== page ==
3. “if the projects you work on are not “critical” in some way to someone, then why are they being done in the first place?” By “mission critical” I mean projects that may affect people life. Space, medicine, transport, etc. are mission critical areas. Project management tool like TargetProcess doesn’t. It do provide value to solve problems, but nobody die because of the bug in PM tool (I hope).
    4. Mission critical projects definitely need more formalization, more error checks, more complex process. I am not sure that agile is applicable to such projects (in full degree at least).
    5. Back to our main topic (CAS and software development). Software produces by people, with many technologies, based on other software, etc. I really don’t understand why you stand against CAS. I agree that so far there are little applications to real life software development, but it is very interesting field for future researches and it looks promising to me.

  • http://profile.typepad.com/galleman Glen B. Alleman

    Michael,
    1. Yes historical, best engineering judge, wide band delphi, and any and all other estimating techniques
    2. Managing R&D is a special approach. The defense community switched to a staged approach 10 or so years ago. I’ve managed bio-tech (mass spectrometers) where we staged the developement from “science” to production as well. These are risk buy down or risk retirement processes. In defense the “trade study” approach is now standard. This provides a “risk taking” process early in the program where things blow up, crash (litertally) or generally fail. Knowledge is gained from these failures. This approach is mandated by US DoD. It is rare in IT.
    3. Is TargetProcess “critical” to you eating at night? No body has to die, unless it’s from starvation. The point is to ask “why” someone wants this software. If they can’t provide an answer, cancel the project and find one where they know the answer.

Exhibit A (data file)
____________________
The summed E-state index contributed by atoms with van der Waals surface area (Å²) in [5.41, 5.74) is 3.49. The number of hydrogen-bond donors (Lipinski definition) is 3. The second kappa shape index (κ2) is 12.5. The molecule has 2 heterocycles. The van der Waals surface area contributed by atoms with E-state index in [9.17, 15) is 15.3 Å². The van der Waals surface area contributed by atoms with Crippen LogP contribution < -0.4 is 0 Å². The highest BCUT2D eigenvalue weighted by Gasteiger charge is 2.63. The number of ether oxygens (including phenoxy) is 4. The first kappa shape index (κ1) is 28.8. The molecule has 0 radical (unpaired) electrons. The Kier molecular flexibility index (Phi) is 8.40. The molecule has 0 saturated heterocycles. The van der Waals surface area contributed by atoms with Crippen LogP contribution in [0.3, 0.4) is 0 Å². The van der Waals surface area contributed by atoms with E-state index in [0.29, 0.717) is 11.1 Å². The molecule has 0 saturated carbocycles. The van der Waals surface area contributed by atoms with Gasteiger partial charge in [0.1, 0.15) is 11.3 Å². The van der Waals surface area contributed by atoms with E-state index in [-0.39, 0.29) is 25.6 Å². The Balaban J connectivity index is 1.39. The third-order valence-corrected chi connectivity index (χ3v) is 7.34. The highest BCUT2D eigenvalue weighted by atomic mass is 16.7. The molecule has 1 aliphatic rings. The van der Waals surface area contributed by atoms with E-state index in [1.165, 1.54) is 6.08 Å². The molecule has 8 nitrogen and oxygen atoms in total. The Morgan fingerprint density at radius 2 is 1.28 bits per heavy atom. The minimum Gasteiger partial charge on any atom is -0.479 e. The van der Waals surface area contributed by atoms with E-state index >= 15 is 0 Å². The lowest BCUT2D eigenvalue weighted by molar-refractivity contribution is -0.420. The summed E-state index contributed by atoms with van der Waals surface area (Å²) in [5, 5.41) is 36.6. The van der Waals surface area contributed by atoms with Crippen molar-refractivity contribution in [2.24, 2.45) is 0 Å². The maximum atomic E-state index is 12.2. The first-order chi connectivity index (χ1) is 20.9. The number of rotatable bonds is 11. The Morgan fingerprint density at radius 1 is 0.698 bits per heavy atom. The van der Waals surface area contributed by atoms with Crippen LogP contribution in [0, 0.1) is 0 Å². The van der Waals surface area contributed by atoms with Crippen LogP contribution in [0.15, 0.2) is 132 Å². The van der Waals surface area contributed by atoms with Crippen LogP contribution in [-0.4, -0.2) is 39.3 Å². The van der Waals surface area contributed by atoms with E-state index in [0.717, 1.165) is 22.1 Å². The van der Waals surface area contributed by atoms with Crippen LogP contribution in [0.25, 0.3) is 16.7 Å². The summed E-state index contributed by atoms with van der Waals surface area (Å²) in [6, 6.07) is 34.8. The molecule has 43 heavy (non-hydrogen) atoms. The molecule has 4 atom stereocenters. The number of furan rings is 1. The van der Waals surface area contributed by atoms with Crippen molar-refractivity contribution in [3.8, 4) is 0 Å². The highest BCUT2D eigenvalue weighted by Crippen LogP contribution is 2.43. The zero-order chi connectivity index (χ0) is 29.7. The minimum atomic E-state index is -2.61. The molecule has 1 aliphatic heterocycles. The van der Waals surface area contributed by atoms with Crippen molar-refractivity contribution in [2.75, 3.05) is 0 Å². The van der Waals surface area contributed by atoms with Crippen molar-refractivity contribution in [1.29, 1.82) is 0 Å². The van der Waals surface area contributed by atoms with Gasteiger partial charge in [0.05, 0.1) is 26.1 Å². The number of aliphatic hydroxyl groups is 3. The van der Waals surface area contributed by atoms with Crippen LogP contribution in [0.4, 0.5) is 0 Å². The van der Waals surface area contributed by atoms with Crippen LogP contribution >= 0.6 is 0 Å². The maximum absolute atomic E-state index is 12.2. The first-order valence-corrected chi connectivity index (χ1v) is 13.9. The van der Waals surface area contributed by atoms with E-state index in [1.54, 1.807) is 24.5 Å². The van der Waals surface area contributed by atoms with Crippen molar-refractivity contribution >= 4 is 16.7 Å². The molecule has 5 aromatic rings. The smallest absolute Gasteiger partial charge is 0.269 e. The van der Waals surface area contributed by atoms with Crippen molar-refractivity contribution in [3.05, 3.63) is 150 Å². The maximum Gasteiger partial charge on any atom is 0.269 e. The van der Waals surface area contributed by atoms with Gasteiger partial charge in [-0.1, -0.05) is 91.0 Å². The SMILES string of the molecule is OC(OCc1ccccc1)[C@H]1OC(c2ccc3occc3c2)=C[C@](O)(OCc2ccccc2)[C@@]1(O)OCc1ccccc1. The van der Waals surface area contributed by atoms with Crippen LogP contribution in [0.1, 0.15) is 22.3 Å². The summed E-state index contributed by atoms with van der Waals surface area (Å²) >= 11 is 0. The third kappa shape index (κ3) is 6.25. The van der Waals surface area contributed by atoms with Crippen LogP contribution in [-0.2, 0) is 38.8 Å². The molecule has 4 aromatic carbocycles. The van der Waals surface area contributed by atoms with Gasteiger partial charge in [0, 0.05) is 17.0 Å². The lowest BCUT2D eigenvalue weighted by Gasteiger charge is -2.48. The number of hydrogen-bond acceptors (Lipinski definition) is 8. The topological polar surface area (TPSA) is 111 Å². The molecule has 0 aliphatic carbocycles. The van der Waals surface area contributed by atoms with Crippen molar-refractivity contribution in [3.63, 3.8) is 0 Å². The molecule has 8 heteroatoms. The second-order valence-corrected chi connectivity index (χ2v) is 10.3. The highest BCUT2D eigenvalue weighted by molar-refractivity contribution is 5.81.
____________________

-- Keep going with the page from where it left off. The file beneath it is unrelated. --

4. SAA
    5. I stand against to over loading of a term, that has very little evidence of actionable outcomes for those managing the project oher than to restate the obvious – that’s all. I know it’s interesting conversation. But not of lot of predictive outcomes that can be put to use – again beyond the obvious.

  • http://profile.typepad.com/6p01157018d7ac970b Michael Dubakov

    Glen, I think we are coming into agreement :)
    2. I agree, however in IT there is a “fail fast” rule that is becoming popular. I don’t think it is rare now. For example, we released first version as soon as possible and evaluated feedback. It was good so we moved forward.
    3. “Is TargetProcess “critical” to you eating at night?” – not at all :) Definitely we know the answer, the software is poplar enough to treat it as a success project. But I agree with “no answer -> close project” rule.
    4. Sorry I don’t know this acronym.
    5. I agree as well that on the current stage there are not so much real applications of CAS to software development. BUT I think researches in this direction will be very interesting, that is it. And I think IT community should not blame such initial posts about CAS and software.
    P.S. It was very interesting discussion to me, I learnt a lot of new things.

  • http://profile.typepad.com/galleman Glen B. Alleman

    Michael,
    Yes we are making progress…
    2. In my experince the problem with internal IT is there is no corporate memory. No one remembers what they did lat time around. This is think is one of the drivers for COTS ERP systems. Hire someone who knows how to install the system and make it work.
    4. Same as Above
    5. This is challenge of “research” in a practical field. Being an experimentalist in the long past, “research for research sake was a wonderful life.” In the Project Management and development world the other end of the spectrum is in place. “How to improve the probability of success for your project in the current development cycle.”
    Our thread is now below the line on the Blog so maybe people will stop reading…
    Drop me a note or join LinkedIn so we can keep in touch.